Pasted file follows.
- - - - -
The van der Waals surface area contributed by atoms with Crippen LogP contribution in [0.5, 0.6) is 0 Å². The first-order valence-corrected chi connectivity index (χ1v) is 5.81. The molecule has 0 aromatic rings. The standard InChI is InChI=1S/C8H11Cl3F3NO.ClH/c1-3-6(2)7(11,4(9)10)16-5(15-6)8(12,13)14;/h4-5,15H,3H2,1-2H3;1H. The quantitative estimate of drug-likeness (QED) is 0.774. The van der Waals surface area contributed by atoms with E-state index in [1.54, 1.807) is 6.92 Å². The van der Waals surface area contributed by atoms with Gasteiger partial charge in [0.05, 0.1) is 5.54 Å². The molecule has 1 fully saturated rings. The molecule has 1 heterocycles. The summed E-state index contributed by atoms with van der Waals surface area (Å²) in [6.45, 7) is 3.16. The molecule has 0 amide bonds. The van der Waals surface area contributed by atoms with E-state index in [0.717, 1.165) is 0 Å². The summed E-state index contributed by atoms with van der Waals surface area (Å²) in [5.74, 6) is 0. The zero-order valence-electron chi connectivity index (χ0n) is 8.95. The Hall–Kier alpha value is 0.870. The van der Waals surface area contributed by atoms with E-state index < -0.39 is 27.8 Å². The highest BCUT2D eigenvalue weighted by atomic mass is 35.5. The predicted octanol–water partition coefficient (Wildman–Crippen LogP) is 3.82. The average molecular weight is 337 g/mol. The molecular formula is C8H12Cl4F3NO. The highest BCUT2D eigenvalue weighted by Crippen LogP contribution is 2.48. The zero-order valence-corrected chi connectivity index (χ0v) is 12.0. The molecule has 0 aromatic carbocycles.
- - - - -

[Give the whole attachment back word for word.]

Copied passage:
The van der Waals surface area contributed by atoms with Crippen LogP contribution in [0.5, 0.6) is 0 Å². The first-order valence-corrected chi connectivity index (χ1v) is 5.81. The molecule has 0 aromatic rings. The standard InChI is InChI=1S/C8H11Cl3F3NO.ClH/c1-3-6(2)7(11,4(9)10)16-5(15-6)8(12,13)14;/h4-5,15H,3H2,1-2H3;1H. The quantitative estimate of drug-likeness (QED) is 0.774. The van der Waals surface area contributed by atoms with E-state index in [1.54, 1.807) is 6.92 Å². The van der Waals surface area contributed by atoms with Gasteiger partial charge in [0.05, 0.1) is 5.54 Å². The molecule has 1 fully saturated rings. The molecule has 1 heterocycles. The summed E-state index contributed by atoms with van der Waals surface area (Å²) in [6.45, 7) is 3.16. The molecule has 0 amide bonds. The van der Waals surface area contributed by atoms with E-state index in [0.717, 1.165) is 0 Å². The summed E-state index contributed by atoms with van der Waals surface area (Å²) in [5.74, 6) is 0. The zero-order valence-electron chi connectivity index (χ0n) is 8.95. The Hall–Kier alpha value is 0.870. The van der Waals surface area contributed by atoms with E-state index < -0.39 is 27.8 Å². The highest BCUT2D eigenvalue weighted by atomic mass is 35.5. The predicted octanol–water partition coefficient (Wildman–Crippen LogP) is 3.82. The average molecular weight is 337 g/mol. The molecular formula is C8H12Cl4F3NO. The highest BCUT2D eigenvalue weighted by Crippen LogP contribution is 2.48. The zero-order valence-corrected chi connectivity index (χ0v) is 12.0. The molecule has 0 aromatic carbocycles.